It was not only of care and anxiety regarding death that Epicurus wished to relieve us but also of care and anxiety regarding never having been: “What evil would there have been for us in never having been created? Should one imagine that life stagnated in darkness and sorrow until there dawned the procreative origin of things? Each of us indeed, once born, will want to remain alive for so long as the flattering desire to do so holds him tight. But if one has never tasted of the love of life, and never counted among the number of the living, what hardship would it be to such a one never to have been created at all?” (Epicurus, On the Overcoming of Fear)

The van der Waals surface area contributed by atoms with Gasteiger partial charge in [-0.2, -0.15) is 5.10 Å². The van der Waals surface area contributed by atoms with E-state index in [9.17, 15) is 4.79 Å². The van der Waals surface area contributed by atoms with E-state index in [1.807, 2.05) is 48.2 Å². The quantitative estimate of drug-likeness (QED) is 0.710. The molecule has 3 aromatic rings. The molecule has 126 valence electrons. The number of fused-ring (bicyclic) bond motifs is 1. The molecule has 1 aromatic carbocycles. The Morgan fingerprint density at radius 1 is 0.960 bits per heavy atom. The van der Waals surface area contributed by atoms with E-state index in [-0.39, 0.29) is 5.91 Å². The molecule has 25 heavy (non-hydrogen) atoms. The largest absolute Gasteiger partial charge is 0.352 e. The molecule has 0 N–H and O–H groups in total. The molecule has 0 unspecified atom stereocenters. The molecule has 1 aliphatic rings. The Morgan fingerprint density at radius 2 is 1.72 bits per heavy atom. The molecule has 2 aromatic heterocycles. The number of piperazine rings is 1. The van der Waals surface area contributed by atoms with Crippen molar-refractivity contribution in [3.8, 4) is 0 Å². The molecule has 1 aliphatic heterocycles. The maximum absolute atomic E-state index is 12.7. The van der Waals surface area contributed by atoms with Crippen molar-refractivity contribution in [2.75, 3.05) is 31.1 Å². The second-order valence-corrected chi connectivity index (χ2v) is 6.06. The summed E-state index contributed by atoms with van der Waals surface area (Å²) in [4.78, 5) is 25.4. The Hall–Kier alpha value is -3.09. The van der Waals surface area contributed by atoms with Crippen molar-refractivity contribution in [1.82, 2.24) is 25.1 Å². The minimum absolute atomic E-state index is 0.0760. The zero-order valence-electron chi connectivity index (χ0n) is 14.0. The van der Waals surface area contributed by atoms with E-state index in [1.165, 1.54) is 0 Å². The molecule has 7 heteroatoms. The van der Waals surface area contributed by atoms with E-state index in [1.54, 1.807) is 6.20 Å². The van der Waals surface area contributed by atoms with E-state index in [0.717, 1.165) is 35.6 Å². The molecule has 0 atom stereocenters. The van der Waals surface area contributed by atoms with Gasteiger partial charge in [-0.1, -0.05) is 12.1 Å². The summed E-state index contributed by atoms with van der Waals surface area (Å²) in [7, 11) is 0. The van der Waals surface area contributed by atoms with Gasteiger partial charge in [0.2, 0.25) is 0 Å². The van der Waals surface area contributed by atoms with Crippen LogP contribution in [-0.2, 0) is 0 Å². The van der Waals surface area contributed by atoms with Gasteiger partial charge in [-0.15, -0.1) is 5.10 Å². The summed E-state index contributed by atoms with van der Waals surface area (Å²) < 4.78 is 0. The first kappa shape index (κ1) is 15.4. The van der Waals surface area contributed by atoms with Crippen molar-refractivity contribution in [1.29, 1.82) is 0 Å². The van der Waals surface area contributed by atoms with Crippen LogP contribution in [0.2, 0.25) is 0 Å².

Epicurus’s relieving us of the care about never having been contains within itself an antinatalism: if there is no one for whom never beginning to exist could be any sort of disadvantage, must it not, then, be ethically imperative not to beget in the first place human beings whose fear of death would then subsequently need to be placated in the way that Epicurus tries to placate it?